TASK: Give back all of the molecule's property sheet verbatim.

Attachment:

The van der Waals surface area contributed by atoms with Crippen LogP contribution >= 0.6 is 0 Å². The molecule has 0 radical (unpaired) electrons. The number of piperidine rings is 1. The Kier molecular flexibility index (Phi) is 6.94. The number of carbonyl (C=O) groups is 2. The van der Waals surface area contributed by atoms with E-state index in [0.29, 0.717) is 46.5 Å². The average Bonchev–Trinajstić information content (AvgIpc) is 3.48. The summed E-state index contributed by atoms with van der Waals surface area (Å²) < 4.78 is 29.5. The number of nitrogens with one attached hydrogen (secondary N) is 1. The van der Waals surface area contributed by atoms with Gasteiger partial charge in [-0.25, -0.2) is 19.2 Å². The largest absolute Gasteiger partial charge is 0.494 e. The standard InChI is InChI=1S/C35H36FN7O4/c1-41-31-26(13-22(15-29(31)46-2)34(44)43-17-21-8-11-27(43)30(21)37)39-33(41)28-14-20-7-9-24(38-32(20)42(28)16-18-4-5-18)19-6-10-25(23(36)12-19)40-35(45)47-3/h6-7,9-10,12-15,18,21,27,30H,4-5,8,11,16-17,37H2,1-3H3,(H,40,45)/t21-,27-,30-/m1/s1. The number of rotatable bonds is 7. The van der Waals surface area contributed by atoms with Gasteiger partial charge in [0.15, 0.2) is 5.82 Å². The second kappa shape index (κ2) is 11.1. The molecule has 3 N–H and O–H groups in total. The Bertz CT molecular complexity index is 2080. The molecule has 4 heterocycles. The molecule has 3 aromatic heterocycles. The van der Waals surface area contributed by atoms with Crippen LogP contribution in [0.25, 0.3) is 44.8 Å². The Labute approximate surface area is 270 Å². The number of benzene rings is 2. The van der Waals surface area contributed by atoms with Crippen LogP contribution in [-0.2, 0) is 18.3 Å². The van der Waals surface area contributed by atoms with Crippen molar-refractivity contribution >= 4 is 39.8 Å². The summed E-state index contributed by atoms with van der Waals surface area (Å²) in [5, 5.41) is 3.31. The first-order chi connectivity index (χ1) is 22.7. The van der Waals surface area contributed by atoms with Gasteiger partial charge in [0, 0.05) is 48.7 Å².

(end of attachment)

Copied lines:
The van der Waals surface area contributed by atoms with Crippen LogP contribution >= 0.6 is 0 Å². The molecule has 0 radical (unpaired) electrons. The number of piperidine rings is 1. The Kier molecular flexibility index (Phi) is 6.94. The number of carbonyl (C=O) groups is 2. The van der Waals surface area contributed by atoms with E-state index in [0.29, 0.717) is 46.5 Å². The average Bonchev–Trinajstić information content (AvgIpc) is 3.48. The summed E-state index contributed by atoms with van der Waals surface area (Å²) < 4.78 is 29.5. The number of nitrogens with one attached hydrogen (secondary N) is 1. The van der Waals surface area contributed by atoms with Gasteiger partial charge in [-0.25, -0.2) is 19.2 Å². The largest absolute Gasteiger partial charge is 0.494 e. The standard InChI is InChI=1S/C35H36FN7O4/c1-41-31-26(13-22(15-29(31)46-2)34(44)43-17-21-8-11-27(43)30(21)37)39-33(41)28-14-20-7-9-24(38-32(20)42(28)16-18-4-5-18)19-6-10-25(23(36)12-19)40-35(45)47-3/h6-7,9-10,12-15,18,21,27,30H,4-5,8,11,16-17,37H2,1-3H3,(H,40,45)/t21-,27-,30-/m1/s1. The number of rotatable bonds is 7. The van der Waals surface area contributed by atoms with Gasteiger partial charge in [0.15, 0.2) is 5.82 Å². The second kappa shape index (κ2) is 11.1. The molecule has 3 N–H and O–H groups in total. The Bertz CT molecular complexity index is 2080. The molecule has 4 heterocycles. The molecule has 3 aromatic heterocycles. The van der Waals surface area contributed by atoms with Crippen LogP contribution in [0.25, 0.3) is 44.8 Å². The Labute approximate surface area is 270 Å². The number of benzene rings is 2. The van der Waals surface area contributed by atoms with Crippen LogP contribution in [-0.2, 0) is 18.3 Å². The van der Waals surface area contributed by atoms with Crippen molar-refractivity contribution >= 4 is 39.8 Å². The summed E-state index contributed by atoms with van der Waals surface area (Å²) in [5, 5.41) is 3.31. The first-order chi connectivity index (χ1) is 22.7. The van der Waals surface area contributed by atoms with Gasteiger partial charge in [0, 0.05) is 48.7 Å².